Primary 6 pupils vying for a place next year in six popular secondary schools through the direct school admissions (DSA) will not have to take general academic ability tests.
Catholic High School, CHIJ St Nicholas Girls' School, Singapore Chinese Girls' School, Nanyang Girls' High, Raffles Girls' School and Raffles Institution (RI), which all offer the Integrated Programme (IP), have done away with the tests.
Hwa Chong Institution (HCI) has also not been using the general ability test for several years.
The Ministry of Education (MOE) had announced in March that from next year, schools will no longer use tests that evaluate general academic abilities in the DSA. These tests assess general reasoning and problem-solving skills.
In line with ministry efforts, some schools, such as St Joseph's Institution (SJI), this year only allowed pupils to apply through DSA with a specific talent rather than overall academic grades.
The DSA, introduced in 2004, has been criticised for deviating from its original intent of recognising pupils' non-academic talents such as in sports and the arts.
About 2,800 pupils were successful in getting a place last year via the DSA, about half of whom were admitted into the IP, which allows students to skip the O levels.
Over the years, the DSA scheme has become a route for academically bright pupils to reserve places in IP schools before sitting the Primary School Leaving Examination (PSLE). An RI spokesman said the general ability test was a tool to help the school assess pupils' ability to cope with its academic rigour.
"However, it has never been the only measure, as we also consider the pupil's performance in his primary school, and where applicable, his performance in the interview."
She added that RI "has always taken in pupils with talents beyond academic (areas)" and assesses pupils' talents through selection trials and track records.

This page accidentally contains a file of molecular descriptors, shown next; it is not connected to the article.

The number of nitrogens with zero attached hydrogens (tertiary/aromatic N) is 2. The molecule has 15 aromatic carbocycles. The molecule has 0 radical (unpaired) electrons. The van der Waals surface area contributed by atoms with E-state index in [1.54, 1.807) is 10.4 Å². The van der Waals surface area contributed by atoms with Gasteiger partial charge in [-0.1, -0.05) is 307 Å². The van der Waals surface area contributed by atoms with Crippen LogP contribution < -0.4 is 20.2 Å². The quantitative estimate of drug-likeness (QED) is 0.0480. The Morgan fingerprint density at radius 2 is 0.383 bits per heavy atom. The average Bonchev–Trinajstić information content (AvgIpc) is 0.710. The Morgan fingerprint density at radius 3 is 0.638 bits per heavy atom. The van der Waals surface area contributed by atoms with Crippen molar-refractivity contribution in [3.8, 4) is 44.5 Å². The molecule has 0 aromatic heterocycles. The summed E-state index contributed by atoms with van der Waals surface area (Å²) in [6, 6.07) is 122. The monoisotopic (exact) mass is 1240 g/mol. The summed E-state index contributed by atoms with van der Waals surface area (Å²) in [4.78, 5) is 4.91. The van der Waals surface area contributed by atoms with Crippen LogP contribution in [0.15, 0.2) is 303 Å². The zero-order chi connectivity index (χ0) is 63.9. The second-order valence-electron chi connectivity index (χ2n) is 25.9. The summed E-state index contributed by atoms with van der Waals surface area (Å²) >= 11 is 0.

A spokesman for HCI said its selection process is "sufficient to identify pupils' talents in different niche areas". HCI added: "We are committed to helping these pupils thrive in their areas of interest and strength when they join us."
This year's DSA exercise is ongoing. Parents contacted said they are glad that schools are moving away from assessing pupils based on academic strength in the DSA.
Number of DSA applications last year - 1,000 more than the year before.
Number of pupils who were successful in getting a place via the DSA.
"Those with top grades would be able to use their PSLE scores anyway," said engineer Lie Sui Hui. The 43-year-old's son is applying through mathematics to HCI.
Madam Clarissa Choh, 42, whose son is applying through judo to RI this year, said: "We have already submitted Primary 4 to 6 results. I think that's a good gauge of academic ability."
The business owner added: "The test puts extra stress on children. Every single form of assessment makes parents feel the need to prepare their kids."
Madam Christina Ho, 44, whose son is applying through the leadership category to SJI, said, this year, students had to be assessed in categories such as music, leadership and innovation.
National Institute of Education don Jason Tan said parents with children in the Gifted Education Programme or who are planning to use their academic scores will be disappointed with the changes. "But a majority of them will do well enough to get into the top schools."
Without the general ability test, schools may have to conduct more auditions and trials, and use more targeted assessment, he said, adding that parents in future cohorts may "restrategise" to find a specific talent for their children.
Prof Tan added: "Schools can help to identify talent in children whose parents lack the resources and... networks, and help them develop and build a portfolio. Otherwise, their talents may remain undiscovered."